Breakfast of champions?Lindstrom overcame bacterial infection to earn second straight volleyball player of the year honor
By: Emily Kram, Superior Telegram
Jessica Lindstrom has played three sports every year for the Superior Spartans since she was a freshman. She’s taken some hard hits during that time, but she’s never been forced to the sidelines.
That changed this volleyball season when the Superior High School junior fell ill and spent two weeks watching her teammates from a couch at home.
“I had a bacterial infection in my stomach,” Lindstrom said. “It was really bad. It was probably the most painful thing I’ve ever been through.”
Despite her illness, Lindstrom led the Spartans again this year on both sides of the volleyball court. She was named to the Lake Superior Conference all-conference first team and led Superior in both kills and blocks.
She finished with 209 total kills at middle hitter, averaging about 3.7 per game.
“Jessica is our go-to player for points, but she is equally as good on the defensive side of the ball,” said Mike Patenaude, Superior head coach.
Lindstrom’s numbers actually improved on defense this season. She finished with 113 total blocks, nearly double her number from the 2011 season.
That came “despite being sick and not able to play for three weeks,” Patenaude said.
“I didn’t even realize until one of my teammates said, ‘You’re one of the leading blockers (in the area),’” Lindstrom said.
Lindstrom also didn’t realize the severity of her stomach condition until late in the season.
The first symptoms came as a bad stomachache. She shrugged it off and kept playing, but the pain didn’t go away.
During the Spartans’ Oct. 2 match with Duluth Denfeld, the pain finally became so severe that Lindstrom had to leave the game.
“It was terrible. I was so embarrassed and I was so sad,” Lindstrom said.
Her teammates sent her a “get well soon” card, but it would be three weeks before Lindstrom was able to play again.
Doctors diagnosed her with an H. pylori infection, which can damage the stomach lining and cause ulcers. The H. pylori bacteria is present in about half the earth’s population, according to the Mayo Clinic website, but very few individuals experience symptoms.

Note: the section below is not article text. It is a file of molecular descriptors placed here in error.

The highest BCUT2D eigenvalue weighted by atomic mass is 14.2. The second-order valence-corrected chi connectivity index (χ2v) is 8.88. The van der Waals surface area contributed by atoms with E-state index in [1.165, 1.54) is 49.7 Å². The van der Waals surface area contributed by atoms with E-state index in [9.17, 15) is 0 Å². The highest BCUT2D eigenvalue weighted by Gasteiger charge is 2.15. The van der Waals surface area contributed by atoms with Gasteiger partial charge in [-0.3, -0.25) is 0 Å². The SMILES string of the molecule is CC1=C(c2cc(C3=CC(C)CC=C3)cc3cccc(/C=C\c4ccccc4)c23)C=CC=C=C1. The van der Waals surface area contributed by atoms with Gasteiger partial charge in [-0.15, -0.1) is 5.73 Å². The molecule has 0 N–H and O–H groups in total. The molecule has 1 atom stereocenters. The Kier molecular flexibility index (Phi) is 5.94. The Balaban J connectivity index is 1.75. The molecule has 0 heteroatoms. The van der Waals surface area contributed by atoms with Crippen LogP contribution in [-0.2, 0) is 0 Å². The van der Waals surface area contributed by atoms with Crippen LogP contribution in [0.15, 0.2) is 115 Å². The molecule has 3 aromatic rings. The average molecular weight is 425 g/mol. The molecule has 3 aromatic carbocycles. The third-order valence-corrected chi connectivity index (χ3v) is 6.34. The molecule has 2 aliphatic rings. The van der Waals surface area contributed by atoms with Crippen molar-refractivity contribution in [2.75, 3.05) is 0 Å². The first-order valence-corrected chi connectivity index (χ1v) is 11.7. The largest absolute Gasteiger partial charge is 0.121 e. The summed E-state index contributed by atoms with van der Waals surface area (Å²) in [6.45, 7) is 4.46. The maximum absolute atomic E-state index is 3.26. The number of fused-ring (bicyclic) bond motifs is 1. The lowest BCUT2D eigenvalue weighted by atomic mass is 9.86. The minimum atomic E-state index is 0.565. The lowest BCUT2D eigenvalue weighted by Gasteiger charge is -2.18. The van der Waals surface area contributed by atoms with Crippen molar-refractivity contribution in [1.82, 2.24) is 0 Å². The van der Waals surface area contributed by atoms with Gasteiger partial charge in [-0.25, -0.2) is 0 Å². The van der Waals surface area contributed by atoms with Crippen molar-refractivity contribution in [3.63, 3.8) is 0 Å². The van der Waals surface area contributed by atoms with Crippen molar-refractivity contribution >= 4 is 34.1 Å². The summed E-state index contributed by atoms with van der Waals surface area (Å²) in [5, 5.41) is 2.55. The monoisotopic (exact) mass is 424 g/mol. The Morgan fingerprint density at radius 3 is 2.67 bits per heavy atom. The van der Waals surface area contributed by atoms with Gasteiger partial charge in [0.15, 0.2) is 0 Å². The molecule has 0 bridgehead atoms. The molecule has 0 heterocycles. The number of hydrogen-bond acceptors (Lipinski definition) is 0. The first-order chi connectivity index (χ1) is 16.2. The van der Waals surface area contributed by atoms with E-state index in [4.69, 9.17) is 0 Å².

Lindstrom was laid up for weeks. She missed 11 days of school and nearly a third of the volleyball season.
“It was hard, knowing I couldn’t do anything,” Lindstrom said. She watched every match at home online on iFan and texted her teammates beforehand to wish them luck.
Mentally and physically, Lindstrom said the three weeks she spent away from volleyball were a struggle. She had an endoscopy to check for stomach ulcers and was relieved when the test came back negative, but doctors told Lindstrom her stomach was inflamed.
She lost nine pounds as her treatment was adjusted and she took antibiotics four times a day to fight off the bacterial infection.
“There were like six pills before I would eat breakfast in the morning,” Lindstrom said. “It was unreal.”
But Lindstrom’s treatment was effective, and she returned to play in Superior’s opening round playoff game against Stevens Point Oct. 18. The junior had 19 kill in the match, but the Spartans lost 3-1.
Lindstrom is now looking ahead to next year. She hopes to play the whole season free of illness and injury, but if she does have to face adversity again she’s ready to face it head on.
“I have no fear of anything medical anymore,” Lindstrom said. “I almost want to go into the medical field now just because it seemed interesting to me.”